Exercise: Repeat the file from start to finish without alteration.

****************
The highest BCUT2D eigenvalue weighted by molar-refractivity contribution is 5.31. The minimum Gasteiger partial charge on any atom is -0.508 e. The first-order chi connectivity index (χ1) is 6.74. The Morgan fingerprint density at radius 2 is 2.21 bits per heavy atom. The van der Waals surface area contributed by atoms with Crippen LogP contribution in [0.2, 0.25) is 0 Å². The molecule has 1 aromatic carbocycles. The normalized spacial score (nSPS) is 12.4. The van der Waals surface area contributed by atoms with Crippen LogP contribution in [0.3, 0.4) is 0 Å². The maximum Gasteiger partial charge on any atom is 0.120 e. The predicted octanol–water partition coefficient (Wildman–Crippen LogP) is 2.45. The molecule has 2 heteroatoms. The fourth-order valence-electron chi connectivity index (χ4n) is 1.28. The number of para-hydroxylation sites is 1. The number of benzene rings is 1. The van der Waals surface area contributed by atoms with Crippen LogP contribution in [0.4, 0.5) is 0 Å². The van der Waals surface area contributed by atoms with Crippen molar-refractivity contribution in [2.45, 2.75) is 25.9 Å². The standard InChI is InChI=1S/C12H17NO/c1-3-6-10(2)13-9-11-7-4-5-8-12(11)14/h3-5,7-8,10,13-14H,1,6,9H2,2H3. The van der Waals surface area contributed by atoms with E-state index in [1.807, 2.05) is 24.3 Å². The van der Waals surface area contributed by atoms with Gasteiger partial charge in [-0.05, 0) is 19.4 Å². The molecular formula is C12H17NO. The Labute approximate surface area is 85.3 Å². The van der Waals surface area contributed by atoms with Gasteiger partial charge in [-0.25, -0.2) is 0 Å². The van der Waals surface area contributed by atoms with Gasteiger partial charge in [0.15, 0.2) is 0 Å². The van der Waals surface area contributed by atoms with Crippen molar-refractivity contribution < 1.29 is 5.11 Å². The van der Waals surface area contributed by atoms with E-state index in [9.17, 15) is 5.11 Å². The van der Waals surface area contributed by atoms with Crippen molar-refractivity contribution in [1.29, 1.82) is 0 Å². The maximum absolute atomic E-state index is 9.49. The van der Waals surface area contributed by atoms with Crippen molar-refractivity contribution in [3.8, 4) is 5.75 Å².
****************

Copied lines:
The highest BCUT2D eigenvalue weighted by molar-refractivity contribution is 5.31. The minimum Gasteiger partial charge on any atom is -0.508 e. The first-order chi connectivity index (χ1) is 6.74. The Morgan fingerprint density at radius 2 is 2.21 bits per heavy atom. The van der Waals surface area contributed by atoms with Crippen LogP contribution in [0.2, 0.25) is 0 Å². The molecule has 1 aromatic carbocycles. The normalized spacial score (nSPS) is 12.4. The van der Waals surface area contributed by atoms with Crippen LogP contribution in [0.3, 0.4) is 0 Å². The maximum Gasteiger partial charge on any atom is 0.120 e. The predicted octanol–water partition coefficient (Wildman–Crippen LogP) is 2.45. The molecule has 2 heteroatoms. The fourth-order valence-electron chi connectivity index (χ4n) is 1.28. The number of para-hydroxylation sites is 1. The number of benzene rings is 1. The van der Waals surface area contributed by atoms with Crippen LogP contribution in [0.4, 0.5) is 0 Å². The van der Waals surface area contributed by atoms with Crippen molar-refractivity contribution in [2.45, 2.75) is 25.9 Å². The standard InChI is InChI=1S/C12H17NO/c1-3-6-10(2)13-9-11-7-4-5-8-12(11)14/h3-5,7-8,10,13-14H,1,6,9H2,2H3. The van der Waals surface area contributed by atoms with E-state index in [1.807, 2.05) is 24.3 Å². The van der Waals surface area contributed by atoms with Gasteiger partial charge in [-0.05, 0) is 19.4 Å². The molecular formula is C12H17NO. The Labute approximate surface area is 85.3 Å². The van der Waals surface area contributed by atoms with Gasteiger partial charge in [-0.25, -0.2) is 0 Å². The van der Waals surface area contributed by atoms with Gasteiger partial charge in [0.15, 0.2) is 0 Å². The van der Waals surface area contributed by atoms with Crippen molar-refractivity contribution < 1.29 is 5.11 Å². The van der Waals surface area contributed by atoms with E-state index in [9.17, 15) is 5.11 Å². The van der Waals surface area contributed by atoms with Crippen molar-refractivity contribution in [1.29, 1.82) is 0 Å². The maximum absolute atomic E-state index is 9.49. The van der Waals surface area contributed by atoms with Crippen molar-refractivity contribution in [3.8, 4) is 5.75 Å².